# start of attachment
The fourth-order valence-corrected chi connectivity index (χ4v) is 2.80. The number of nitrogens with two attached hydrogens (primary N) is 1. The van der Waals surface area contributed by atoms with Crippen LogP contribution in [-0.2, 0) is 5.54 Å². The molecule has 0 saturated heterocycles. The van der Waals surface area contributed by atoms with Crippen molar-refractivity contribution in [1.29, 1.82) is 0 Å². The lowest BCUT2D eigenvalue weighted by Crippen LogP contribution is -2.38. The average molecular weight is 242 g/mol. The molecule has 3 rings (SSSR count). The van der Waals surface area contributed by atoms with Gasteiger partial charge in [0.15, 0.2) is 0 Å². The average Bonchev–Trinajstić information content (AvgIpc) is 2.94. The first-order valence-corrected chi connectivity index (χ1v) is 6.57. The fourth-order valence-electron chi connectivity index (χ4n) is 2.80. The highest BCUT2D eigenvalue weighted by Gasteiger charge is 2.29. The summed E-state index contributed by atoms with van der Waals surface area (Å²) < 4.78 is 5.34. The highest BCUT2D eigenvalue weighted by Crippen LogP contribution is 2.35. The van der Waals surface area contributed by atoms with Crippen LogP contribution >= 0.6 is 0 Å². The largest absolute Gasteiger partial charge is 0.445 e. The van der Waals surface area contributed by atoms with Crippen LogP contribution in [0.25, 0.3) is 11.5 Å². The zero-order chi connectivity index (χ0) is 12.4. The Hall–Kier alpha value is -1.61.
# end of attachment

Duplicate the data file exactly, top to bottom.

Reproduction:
The fourth-order valence-corrected chi connectivity index (χ4v) is 2.80. The number of nitrogens with two attached hydrogens (primary N) is 1. The van der Waals surface area contributed by atoms with Crippen LogP contribution in [-0.2, 0) is 5.54 Å². The molecule has 0 saturated heterocycles. The van der Waals surface area contributed by atoms with Crippen molar-refractivity contribution in [1.29, 1.82) is 0 Å². The lowest BCUT2D eigenvalue weighted by Crippen LogP contribution is -2.38. The average molecular weight is 242 g/mol. The molecule has 3 rings (SSSR count). The van der Waals surface area contributed by atoms with Gasteiger partial charge in [0.15, 0.2) is 0 Å². The average Bonchev–Trinajstić information content (AvgIpc) is 2.94. The first-order valence-corrected chi connectivity index (χ1v) is 6.57. The fourth-order valence-electron chi connectivity index (χ4n) is 2.80. The highest BCUT2D eigenvalue weighted by Gasteiger charge is 2.29. The summed E-state index contributed by atoms with van der Waals surface area (Å²) < 4.78 is 5.34. The highest BCUT2D eigenvalue weighted by Crippen LogP contribution is 2.35. The van der Waals surface area contributed by atoms with Crippen LogP contribution >= 0.6 is 0 Å². The largest absolute Gasteiger partial charge is 0.445 e. The van der Waals surface area contributed by atoms with Crippen LogP contribution in [0.25, 0.3) is 11.5 Å². The zero-order chi connectivity index (χ0) is 12.4. The Hall–Kier alpha value is -1.61.